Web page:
06 February 2011

Nihonga Avant-Garde at National Museum of Modern Art

I went to the "Nihonga Avant Garde 1938-1949" exhibition at the National Museum of Modern Art (東京国立近代美術館)today. In Japanese, nihonga refers to "traditional Japanese painting", which really, by the era covered in this exhibition, could only be distinguished from "youga" or western-style painting being done in Japan by the formulation of the pigments used (earlier on, the styles were somewhat more distinct).

Really, not the greatest art exhibit ever. Very few of the paintings spoke to me in any way or contained much that I felt was noteworthy; indeed, were it not for an academic need to study and classify art, and thus be able to focus on a ten-year-period of "nihonga", I don't really think many of these paintings would be exhibited a lot.

As always, there were a few paintings really worth seeing. Toyoshiro Fukuda's "Scenery of a Mine" stood out for capturing a little bit of the spirit of 1930s muralism. The most powerful piece was 山崎隆 / Takashi Yamaziki's "Impression of Battlefield / 戦地の印象", a completely abstract room-panel-sized piece which contains absolutely fascinating details that suggest rather than state what's going on, and only when viewed close-up (for the exact reason, seeing a scan of "Impression of Battlefield" is pretty pointless).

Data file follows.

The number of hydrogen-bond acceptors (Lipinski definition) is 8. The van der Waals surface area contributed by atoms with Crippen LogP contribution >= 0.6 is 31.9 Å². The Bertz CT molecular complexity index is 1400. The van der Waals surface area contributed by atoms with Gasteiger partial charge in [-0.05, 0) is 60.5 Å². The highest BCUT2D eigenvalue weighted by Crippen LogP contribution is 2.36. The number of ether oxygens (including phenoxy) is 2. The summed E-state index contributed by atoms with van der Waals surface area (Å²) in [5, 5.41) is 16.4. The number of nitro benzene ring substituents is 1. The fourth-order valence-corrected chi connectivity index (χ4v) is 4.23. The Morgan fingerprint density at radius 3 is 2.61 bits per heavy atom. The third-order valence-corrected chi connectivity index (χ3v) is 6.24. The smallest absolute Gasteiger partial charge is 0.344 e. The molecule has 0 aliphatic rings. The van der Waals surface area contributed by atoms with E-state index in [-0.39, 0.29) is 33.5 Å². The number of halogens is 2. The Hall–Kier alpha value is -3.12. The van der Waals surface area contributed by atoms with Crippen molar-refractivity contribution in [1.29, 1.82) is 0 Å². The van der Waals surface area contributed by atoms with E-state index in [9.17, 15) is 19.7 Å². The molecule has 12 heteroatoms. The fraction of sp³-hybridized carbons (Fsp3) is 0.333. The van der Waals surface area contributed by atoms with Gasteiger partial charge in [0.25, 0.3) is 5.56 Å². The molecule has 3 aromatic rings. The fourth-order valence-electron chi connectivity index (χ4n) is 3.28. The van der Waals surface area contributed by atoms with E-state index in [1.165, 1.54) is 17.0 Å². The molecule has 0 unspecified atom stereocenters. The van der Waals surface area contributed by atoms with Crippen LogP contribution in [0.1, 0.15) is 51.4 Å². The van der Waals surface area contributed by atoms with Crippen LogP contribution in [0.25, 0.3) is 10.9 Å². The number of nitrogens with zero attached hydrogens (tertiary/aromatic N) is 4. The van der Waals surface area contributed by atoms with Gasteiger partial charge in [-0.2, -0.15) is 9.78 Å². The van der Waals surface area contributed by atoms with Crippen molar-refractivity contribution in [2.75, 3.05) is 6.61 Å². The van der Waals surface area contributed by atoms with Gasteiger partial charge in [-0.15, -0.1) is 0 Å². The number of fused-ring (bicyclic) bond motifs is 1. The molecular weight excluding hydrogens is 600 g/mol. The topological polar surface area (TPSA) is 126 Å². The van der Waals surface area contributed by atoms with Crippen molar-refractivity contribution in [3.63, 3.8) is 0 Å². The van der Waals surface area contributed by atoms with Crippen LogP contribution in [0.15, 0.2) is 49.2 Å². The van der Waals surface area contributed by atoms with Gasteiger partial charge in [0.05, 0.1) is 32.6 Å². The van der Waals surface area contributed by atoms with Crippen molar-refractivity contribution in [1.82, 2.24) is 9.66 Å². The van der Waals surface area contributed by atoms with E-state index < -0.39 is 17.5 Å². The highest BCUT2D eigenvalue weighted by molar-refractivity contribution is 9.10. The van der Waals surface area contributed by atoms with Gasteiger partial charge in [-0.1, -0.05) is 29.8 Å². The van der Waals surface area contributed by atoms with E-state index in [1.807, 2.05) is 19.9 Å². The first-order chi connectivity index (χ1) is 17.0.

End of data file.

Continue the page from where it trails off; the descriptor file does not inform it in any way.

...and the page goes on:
On the way out I ran into the book "The Hiroshima Panels" in the bookstore. A husband-wife team spent thirty years painting a series of panels about the horror of Hiroshima and eventually other events; again high-quality scans are critical, the versions available on the web don't capture what was shown in the printed book I saw. The artists had an unblinking eye for documenting tragedy: in addition to the deaths directly from the bomb, the fate of the American POWs in Hiroshima (tortured to death by enraged captors) and the Korean forced-labor workers (bodies never buried) are both included in the series, and later they painted a panel about the Rape of Nanking. Apparently the gallery for their work (they're both deceased) is out in Saitama, I'll need to make a point to get out there.

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